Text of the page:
Obama blocks use of terms ‘negro,’ ‘oriental’ in federal laws

Obama blocks use of terms 'negro,' 'oriental' in federal laws

WASHINGTON, May 21 (UPI) — President Barack Obama signed legislation blocking the use of the words “negro” and “oriental” in federal laws.

The Commander in Chief signed the bill Friday without much fanfare, The Hill reported. He also signed six other pieces of legislation into law.

The move, sponsored by Rep. Grace Meng, D-N.Y., ran through Congress unopposed in a rare testament of bipartisan cooperation. The new bill will replace the offensive words with “African American” and “Asian American” in federal law books.

Meng’s effort was meant to “modernize terms relating to minorities,” she said. It was first passed by the House in early December as an amendment to the North American Energy Security and Infrastructure Act. It passed through the House after unanimous vote in late February.

On May 9, the bill was passed, again unanimously, by the Senate.

“The term ‘oriental’ has no place in federal law and at long last this insulting and outdated term will be gone for good,” Meng said in a statement. “No longer will any law of the United States refer to Asian Americans in such an offensive way, and I applaud and thank President Obama for signing my bill to get rid of this antiquated term.”

Since the 1970s, the term “oriental” in references to citizens of Asian descent appeared in Title 42 of the U.S. Code, which consists of federal laws that deal with public health, social welfare and civil rights. Title 42 refers to Asian Americans as “oriental” twice, and was the last place in U.S. law where the term referred to such citizens.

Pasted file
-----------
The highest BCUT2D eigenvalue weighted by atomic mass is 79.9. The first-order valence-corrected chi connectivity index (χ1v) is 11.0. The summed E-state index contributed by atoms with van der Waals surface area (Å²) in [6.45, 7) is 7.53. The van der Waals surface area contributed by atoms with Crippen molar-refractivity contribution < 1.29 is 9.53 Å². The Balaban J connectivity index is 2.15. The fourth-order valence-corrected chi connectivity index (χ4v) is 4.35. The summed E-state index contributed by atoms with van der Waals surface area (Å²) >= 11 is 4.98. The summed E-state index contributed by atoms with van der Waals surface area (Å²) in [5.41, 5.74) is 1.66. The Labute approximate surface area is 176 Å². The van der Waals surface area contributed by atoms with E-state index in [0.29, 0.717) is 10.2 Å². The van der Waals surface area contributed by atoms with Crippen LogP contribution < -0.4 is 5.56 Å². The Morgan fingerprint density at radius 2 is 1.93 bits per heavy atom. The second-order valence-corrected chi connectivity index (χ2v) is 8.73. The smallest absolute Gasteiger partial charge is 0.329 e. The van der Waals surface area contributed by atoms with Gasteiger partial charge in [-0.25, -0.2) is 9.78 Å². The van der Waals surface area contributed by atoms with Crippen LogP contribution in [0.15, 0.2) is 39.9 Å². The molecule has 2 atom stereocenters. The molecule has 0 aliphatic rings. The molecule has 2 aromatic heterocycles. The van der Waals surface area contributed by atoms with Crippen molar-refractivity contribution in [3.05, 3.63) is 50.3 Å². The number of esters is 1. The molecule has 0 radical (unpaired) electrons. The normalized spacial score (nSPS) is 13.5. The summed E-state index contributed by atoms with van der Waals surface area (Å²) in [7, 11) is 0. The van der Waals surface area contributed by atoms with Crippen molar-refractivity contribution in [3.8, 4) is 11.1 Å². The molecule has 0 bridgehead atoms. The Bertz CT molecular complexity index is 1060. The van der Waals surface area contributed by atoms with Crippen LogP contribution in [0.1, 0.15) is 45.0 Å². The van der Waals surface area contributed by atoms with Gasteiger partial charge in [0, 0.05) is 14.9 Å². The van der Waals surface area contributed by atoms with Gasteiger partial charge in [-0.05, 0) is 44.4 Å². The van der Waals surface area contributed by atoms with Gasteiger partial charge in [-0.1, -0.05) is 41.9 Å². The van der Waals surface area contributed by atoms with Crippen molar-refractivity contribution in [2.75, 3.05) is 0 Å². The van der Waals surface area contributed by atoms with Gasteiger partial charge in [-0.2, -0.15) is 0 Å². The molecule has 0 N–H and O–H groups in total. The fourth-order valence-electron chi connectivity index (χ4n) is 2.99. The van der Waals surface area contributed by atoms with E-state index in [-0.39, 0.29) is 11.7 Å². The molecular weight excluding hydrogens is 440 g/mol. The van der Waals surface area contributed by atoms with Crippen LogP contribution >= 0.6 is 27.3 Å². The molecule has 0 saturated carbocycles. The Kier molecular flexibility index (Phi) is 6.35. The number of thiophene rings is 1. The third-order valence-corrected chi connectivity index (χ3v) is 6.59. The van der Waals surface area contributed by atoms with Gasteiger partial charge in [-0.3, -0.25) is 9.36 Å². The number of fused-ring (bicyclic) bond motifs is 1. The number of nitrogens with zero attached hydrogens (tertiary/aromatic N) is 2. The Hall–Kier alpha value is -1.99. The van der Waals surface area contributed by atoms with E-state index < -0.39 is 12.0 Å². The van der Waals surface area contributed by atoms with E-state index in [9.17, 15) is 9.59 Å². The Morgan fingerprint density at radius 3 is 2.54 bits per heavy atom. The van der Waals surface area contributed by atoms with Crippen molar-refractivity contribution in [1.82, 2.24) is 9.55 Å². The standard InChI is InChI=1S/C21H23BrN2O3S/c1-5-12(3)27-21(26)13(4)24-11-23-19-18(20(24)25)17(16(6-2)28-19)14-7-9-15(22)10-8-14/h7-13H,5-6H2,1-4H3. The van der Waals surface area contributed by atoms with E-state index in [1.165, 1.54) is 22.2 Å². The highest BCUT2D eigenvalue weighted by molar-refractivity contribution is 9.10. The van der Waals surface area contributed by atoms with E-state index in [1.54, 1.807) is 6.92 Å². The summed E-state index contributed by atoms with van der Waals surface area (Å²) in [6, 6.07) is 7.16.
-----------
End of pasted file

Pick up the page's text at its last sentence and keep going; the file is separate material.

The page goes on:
Friday also marked a triumph for the memories of the female pilots who served as Women Airforce Service Pilots during World War II. Obama also signed into law Friday a bill allowing the women to be inurned at Arlington National Cemetery after laws for long blocked their military status.

WASP members were regarded as civilian volunteers and ineligible for inurnment of their ashes in Arlington National Cemetery until a 1977 law recognized their service and status as war veterans. The policy was revoked in 2015 by the U.S. Army, which cited limited space in the nation’s military cemetery. The new law will open the cemetery to WASP members’ cremated remains.

The bill was sponsored in the Senate by Sen. Barbara Mikulski, D-Md., and Sen. Joni Ernst, R-Iowa. The House version was sponsored by Rep. Martha McNally, R-Ariz.

Ed Adamczyk contributed to this report.


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